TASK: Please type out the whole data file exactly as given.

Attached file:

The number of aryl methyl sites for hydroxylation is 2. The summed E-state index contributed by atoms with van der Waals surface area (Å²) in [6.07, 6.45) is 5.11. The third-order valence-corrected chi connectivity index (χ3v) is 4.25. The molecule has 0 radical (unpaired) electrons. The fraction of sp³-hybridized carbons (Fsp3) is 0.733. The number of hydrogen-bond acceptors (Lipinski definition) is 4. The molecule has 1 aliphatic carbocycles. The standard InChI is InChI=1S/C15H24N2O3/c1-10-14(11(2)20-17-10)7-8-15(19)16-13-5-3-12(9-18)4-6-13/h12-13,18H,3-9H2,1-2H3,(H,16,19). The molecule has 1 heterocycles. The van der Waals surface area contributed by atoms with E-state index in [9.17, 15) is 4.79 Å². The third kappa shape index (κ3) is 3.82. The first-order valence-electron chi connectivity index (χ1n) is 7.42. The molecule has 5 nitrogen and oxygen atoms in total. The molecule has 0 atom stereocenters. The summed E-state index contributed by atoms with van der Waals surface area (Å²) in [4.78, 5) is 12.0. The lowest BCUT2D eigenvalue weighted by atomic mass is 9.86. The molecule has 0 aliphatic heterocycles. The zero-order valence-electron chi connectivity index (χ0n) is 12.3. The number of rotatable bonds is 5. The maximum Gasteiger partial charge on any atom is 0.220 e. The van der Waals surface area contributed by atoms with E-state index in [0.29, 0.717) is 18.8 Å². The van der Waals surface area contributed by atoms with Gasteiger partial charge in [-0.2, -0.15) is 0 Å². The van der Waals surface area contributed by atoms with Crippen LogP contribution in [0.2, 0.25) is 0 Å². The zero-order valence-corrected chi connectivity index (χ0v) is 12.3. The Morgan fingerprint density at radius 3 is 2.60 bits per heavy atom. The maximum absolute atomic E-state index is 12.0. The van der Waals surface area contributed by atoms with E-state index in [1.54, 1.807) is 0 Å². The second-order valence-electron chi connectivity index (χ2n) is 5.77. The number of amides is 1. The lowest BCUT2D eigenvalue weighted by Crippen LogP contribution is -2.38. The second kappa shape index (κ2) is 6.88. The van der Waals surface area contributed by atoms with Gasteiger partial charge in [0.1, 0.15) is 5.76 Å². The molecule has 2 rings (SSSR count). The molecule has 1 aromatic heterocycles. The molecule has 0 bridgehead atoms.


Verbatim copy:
The number of aryl methyl sites for hydroxylation is 2. The summed E-state index contributed by atoms with van der Waals surface area (Å²) in [6.07, 6.45) is 5.11. The third-order valence-corrected chi connectivity index (χ3v) is 4.25. The molecule has 0 radical (unpaired) electrons. The fraction of sp³-hybridized carbons (Fsp3) is 0.733. The number of hydrogen-bond acceptors (Lipinski definition) is 4. The molecule has 1 aliphatic carbocycles. The standard InChI is InChI=1S/C15H24N2O3/c1-10-14(11(2)20-17-10)7-8-15(19)16-13-5-3-12(9-18)4-6-13/h12-13,18H,3-9H2,1-2H3,(H,16,19). The molecule has 1 heterocycles. The van der Waals surface area contributed by atoms with E-state index in [9.17, 15) is 4.79 Å². The third kappa shape index (κ3) is 3.82. The first-order valence-electron chi connectivity index (χ1n) is 7.42. The molecule has 5 nitrogen and oxygen atoms in total. The molecule has 0 atom stereocenters. The summed E-state index contributed by atoms with van der Waals surface area (Å²) in [4.78, 5) is 12.0. The lowest BCUT2D eigenvalue weighted by atomic mass is 9.86. The molecule has 0 aliphatic heterocycles. The zero-order valence-electron chi connectivity index (χ0n) is 12.3. The number of rotatable bonds is 5. The maximum Gasteiger partial charge on any atom is 0.220 e. The van der Waals surface area contributed by atoms with E-state index in [0.29, 0.717) is 18.8 Å². The van der Waals surface area contributed by atoms with Gasteiger partial charge in [-0.2, -0.15) is 0 Å². The van der Waals surface area contributed by atoms with Crippen LogP contribution in [0.2, 0.25) is 0 Å². The zero-order valence-corrected chi connectivity index (χ0v) is 12.3. The Morgan fingerprint density at radius 3 is 2.60 bits per heavy atom. The maximum absolute atomic E-state index is 12.0. The van der Waals surface area contributed by atoms with E-state index in [1.54, 1.807) is 0 Å². The second-order valence-electron chi connectivity index (χ2n) is 5.77. The number of amides is 1. The lowest BCUT2D eigenvalue weighted by Crippen LogP contribution is -2.38. The second kappa shape index (κ2) is 6.88. The van der Waals surface area contributed by atoms with Gasteiger partial charge in [0.1, 0.15) is 5.76 Å². The molecule has 2 rings (SSSR count). The molecule has 1 aromatic heterocycles. The molecule has 0 bridgehead atoms.